Scripture scholars have alerted us to the fact that Matthew wrote his Gospel for a community made up mostly of Jewish people who had come to accept Jesus as the Messiah, the Christ or Anointed one of God. The Jewish people had long held the view that their God was the true God who was exclusively theirs. Matthew was committed to convincing those who belonged to his community that the Gospel of Jesus was for all humanity not just for a parochially-minded nation, who repeatedly took pride in referring to themselves as God’s chosen people, singled out by God for special treatment. It is for that reason that Matthew introduced this second chapter of his Gospel with the account of a group of pagan magi, astrologers, religious seekers who depended on signs in the stars and the heavens to guide them in their search for divine truth. By implication, Matthew complimented them for their open and honest searching and informed his own community that Jesus and his Gospel are universal in their application. Modern-day scripture scholars suggest that the Magi of the Gospel account might well have been Zoroastrians, who had travelled from the country we now identify as Iran.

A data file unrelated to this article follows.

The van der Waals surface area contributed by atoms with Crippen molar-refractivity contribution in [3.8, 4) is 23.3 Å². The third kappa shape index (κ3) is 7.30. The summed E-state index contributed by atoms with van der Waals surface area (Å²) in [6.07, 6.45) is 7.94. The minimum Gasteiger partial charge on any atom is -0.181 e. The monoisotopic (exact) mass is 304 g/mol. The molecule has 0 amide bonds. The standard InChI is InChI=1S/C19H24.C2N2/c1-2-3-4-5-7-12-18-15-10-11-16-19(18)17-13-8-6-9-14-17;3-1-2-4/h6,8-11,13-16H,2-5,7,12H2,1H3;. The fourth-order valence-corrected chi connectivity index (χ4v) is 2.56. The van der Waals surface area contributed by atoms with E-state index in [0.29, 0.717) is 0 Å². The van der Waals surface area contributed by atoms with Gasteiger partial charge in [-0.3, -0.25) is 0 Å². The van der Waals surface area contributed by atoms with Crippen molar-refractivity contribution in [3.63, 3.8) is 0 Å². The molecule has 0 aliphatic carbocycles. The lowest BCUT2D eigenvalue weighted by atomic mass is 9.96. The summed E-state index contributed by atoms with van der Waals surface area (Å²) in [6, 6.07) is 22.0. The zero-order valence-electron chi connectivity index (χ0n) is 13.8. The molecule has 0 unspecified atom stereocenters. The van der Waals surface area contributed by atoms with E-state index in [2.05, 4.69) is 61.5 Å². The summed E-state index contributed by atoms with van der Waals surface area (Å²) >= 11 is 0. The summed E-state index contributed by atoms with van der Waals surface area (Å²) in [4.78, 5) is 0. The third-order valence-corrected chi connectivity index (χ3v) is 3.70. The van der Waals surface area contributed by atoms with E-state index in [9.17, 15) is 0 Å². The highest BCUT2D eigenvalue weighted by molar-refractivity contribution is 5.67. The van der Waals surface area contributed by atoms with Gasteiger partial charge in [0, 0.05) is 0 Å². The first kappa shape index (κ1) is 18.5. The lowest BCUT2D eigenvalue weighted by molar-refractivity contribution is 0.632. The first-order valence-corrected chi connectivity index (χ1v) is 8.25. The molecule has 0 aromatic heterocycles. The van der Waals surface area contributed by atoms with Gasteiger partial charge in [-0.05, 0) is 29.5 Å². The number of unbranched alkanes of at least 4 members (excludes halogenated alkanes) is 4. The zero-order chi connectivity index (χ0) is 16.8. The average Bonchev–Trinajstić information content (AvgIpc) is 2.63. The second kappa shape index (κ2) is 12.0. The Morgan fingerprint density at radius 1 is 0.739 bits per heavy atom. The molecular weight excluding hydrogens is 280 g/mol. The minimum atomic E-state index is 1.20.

An even closer look at the text of today’s gospel-reading, gives us a picture of the ironies, contradictions and unexpected events that were unfolding in the world into which Jesus was born. Note, for instance, the irony in the fact that, when a seriously disturbed Herod sought an answer to the question asked by the magi (“Where is the one who has been born king of the Jews?”), the Chief Priests and teachers of the Law gave him a clear answer from their prophet Micah yet could not bring themselves to travel to Bethlehem to see what the magi eventually discovered for themselves by following the signs in the stars. They themselves failed to appreciate the very information from Micah which they had shared with a tyrannical, pagan king. Yet the closed mindedness of religious leaders and the evil at work in people like Herod were features of the world in which Jesus was to grow up and subsequently conduct his mission.